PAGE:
• ACS policy also required staff to contact parents or guardians every month, but there was no evidence that 86% of these calls took place.
“When ACS doesn’t bother to meet with children or contact their parents, they’re telling these kids they don’t matter, and giving up on them before they even have a chance to turn their lives around,” Stringer said. “If ACS isn’t doing their job, they can’t know if the program is working for these kids, or if their living conditions are safe.”
In order to ensure that residences are safe and secure, ACS policy requires that each Close to Home site receive one announced and one unannounced site visit each year. During these visits, ACS is supposed to identify security issues, review incident logs, and assess how the program is working for youth at a given residence. Instead, auditors found:
  • ACS does not track if and when site visits occur. It took ACS two months to provide auditors with a calendar of upcoming site visits, raising questions about whether such a calendar existed before it was requested.
  • Two-thirds of Close to Home residences did not receive an unannounced site visit in 2014 and ACS failed to visit two sites operated by Children’s Village – Van Horn Cottage and Bayside Cottage – at all that year.
  • When ACS did conduct site visits, they did not properly review program requirements to assess whether children were benefiting from the programs, attending school, working, or less likely to commit crimes in the future.
“By failing to conduct timely and consistent site visits, ACS is potentially putting these children directly in harm’s way. It’s outrageous that the City agency in charge of this program has no idea if windows are locked, children are behaving, or staff are doing their jobs. With children as young as seven years old in this program, it is unacceptable that no one can say definitively that these sites are safe,” Stringer said.
If ACS identifies consistent staffing, security, or operations issues with a provider that put children or the community at risk, that provider is placed on “heightened monitoring status.”  Providers who do not make required changes are then placed on “corrective action status.” Children who live at these sites are at an increased risk of not receiving services and being subjected to unsafe conditions. But the audit uncovered that:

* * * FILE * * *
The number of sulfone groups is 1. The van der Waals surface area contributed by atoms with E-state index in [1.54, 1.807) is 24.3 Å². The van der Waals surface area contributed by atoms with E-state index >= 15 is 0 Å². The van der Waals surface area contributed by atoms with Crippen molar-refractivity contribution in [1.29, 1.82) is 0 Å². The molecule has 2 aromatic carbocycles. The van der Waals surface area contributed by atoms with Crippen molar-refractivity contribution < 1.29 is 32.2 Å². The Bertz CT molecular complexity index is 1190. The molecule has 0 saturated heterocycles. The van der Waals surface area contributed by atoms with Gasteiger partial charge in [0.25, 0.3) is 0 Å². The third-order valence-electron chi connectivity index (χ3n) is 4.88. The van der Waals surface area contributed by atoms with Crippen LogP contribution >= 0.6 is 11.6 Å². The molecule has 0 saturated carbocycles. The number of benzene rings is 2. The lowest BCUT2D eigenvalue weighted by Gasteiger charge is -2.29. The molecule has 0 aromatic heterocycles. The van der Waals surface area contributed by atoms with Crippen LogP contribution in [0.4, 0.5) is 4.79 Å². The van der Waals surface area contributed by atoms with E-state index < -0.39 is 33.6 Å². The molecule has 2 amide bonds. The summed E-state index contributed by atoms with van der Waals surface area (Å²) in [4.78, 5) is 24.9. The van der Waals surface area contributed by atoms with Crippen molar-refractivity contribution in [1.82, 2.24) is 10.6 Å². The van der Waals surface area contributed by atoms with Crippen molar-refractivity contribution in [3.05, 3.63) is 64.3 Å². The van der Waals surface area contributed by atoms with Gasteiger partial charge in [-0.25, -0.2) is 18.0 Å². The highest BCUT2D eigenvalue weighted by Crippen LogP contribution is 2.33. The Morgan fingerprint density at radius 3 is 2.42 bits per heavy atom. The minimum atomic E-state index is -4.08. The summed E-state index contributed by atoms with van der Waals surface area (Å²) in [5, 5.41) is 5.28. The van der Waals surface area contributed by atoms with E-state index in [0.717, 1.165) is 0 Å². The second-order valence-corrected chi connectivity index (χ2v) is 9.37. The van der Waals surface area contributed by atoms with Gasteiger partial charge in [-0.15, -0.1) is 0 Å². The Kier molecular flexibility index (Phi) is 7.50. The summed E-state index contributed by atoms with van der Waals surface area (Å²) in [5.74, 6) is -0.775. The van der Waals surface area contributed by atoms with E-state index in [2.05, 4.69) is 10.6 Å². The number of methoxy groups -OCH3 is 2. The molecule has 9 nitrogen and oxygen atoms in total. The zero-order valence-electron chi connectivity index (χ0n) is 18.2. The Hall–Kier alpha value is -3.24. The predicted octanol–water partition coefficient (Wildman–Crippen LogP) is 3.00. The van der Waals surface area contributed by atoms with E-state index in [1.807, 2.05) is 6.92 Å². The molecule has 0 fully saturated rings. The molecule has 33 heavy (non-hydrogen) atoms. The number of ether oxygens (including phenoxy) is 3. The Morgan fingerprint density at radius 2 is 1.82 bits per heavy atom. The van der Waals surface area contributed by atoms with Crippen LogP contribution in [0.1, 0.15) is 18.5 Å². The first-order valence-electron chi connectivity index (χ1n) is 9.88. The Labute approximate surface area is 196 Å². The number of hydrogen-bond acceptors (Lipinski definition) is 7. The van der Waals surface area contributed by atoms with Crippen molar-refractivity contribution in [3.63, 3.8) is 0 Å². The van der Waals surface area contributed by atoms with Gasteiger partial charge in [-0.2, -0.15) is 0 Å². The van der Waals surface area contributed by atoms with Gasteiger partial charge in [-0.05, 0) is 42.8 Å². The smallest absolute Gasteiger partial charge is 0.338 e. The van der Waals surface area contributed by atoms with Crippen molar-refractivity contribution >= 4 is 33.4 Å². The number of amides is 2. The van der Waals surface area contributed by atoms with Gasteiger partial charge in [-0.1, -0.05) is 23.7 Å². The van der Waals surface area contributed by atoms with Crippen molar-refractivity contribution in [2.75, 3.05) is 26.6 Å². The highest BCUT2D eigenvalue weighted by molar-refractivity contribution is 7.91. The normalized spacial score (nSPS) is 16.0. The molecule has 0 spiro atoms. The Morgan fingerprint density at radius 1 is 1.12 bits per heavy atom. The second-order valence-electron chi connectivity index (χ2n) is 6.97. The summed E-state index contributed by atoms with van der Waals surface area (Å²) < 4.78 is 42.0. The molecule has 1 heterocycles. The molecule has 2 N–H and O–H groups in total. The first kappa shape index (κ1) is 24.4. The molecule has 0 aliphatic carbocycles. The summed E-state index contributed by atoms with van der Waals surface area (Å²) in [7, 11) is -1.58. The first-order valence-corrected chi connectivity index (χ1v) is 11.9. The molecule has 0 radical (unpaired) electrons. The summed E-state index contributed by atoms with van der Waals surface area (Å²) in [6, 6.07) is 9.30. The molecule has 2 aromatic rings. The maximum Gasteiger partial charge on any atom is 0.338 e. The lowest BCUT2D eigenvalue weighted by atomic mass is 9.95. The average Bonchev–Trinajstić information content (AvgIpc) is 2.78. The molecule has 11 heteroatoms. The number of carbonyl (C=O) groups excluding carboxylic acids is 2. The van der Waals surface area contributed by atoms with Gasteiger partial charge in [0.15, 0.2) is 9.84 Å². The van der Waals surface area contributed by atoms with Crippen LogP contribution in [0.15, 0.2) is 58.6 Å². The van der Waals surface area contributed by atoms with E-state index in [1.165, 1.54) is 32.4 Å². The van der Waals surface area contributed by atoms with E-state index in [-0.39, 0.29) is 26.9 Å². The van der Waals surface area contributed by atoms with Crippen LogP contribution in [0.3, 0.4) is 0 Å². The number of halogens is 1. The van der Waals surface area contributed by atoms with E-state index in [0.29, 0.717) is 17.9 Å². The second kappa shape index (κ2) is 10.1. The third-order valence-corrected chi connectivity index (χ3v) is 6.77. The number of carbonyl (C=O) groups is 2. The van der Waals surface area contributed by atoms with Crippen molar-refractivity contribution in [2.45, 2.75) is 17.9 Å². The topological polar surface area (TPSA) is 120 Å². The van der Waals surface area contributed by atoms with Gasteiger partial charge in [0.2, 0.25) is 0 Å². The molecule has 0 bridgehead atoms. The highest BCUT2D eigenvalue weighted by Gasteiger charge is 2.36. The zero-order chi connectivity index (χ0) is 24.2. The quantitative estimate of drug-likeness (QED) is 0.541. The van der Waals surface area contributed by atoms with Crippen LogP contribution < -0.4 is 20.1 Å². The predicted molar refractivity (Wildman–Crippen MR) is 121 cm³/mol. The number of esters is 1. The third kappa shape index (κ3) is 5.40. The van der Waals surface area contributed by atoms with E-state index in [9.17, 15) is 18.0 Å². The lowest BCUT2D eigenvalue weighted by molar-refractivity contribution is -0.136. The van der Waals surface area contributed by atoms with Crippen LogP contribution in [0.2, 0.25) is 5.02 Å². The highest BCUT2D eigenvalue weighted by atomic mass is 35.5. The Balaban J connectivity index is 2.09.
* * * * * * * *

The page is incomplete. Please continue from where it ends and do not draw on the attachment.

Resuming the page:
• In April 2015, ACS told auditors that no Close To Home providers were on corrective action status, even though Boys Town – which ran six sites in Brooklyn and Queens – had been placed on corrective action status fifteen months earlier.
  • ACS did not have an accurate list of all providers on heightened monitoring or corrective action status. When the auditors received the list, the agency excluded seven sites operated by the provider SCO in Brooklyn, Queens, and the Bronx, which were placed on heightened monitoring in 2013.
  • ACS did not adequately track what steps providers on heightened monitoring or corrective action status were taking to correct problems, potentially leaving children at risk.
The Comptroller’s Office made fourteen recommendations to ACS, including that it periodically verify that children in the Close To Home program are receiving required services; develop a system so supervisors can ensure staff conduct required monthly face-to-face visits with children in Close To Home’s care, and make sure staff discuss incidents including assaults, altercations, and AWOLs during these meetings; ensure that site visits assess providers’ operations and verify if youth and communities actually benefit from the program; and make sure that corrective actions taken by providers on heightened monitoring and corrective action status are adequately tracked.
“ACS must take real responsibility and provide the necessary oversight to turn this program around. These are New York’s children, and we all have a stake in their future. Whether it’s the conditions of our homeless shelters for families, the resources missing from our classrooms, or the lack of services in our juvenile justice programs, we cannot and will not let our children suffer any longer,” Stringer said.
To view a copy of the audit report, please click here.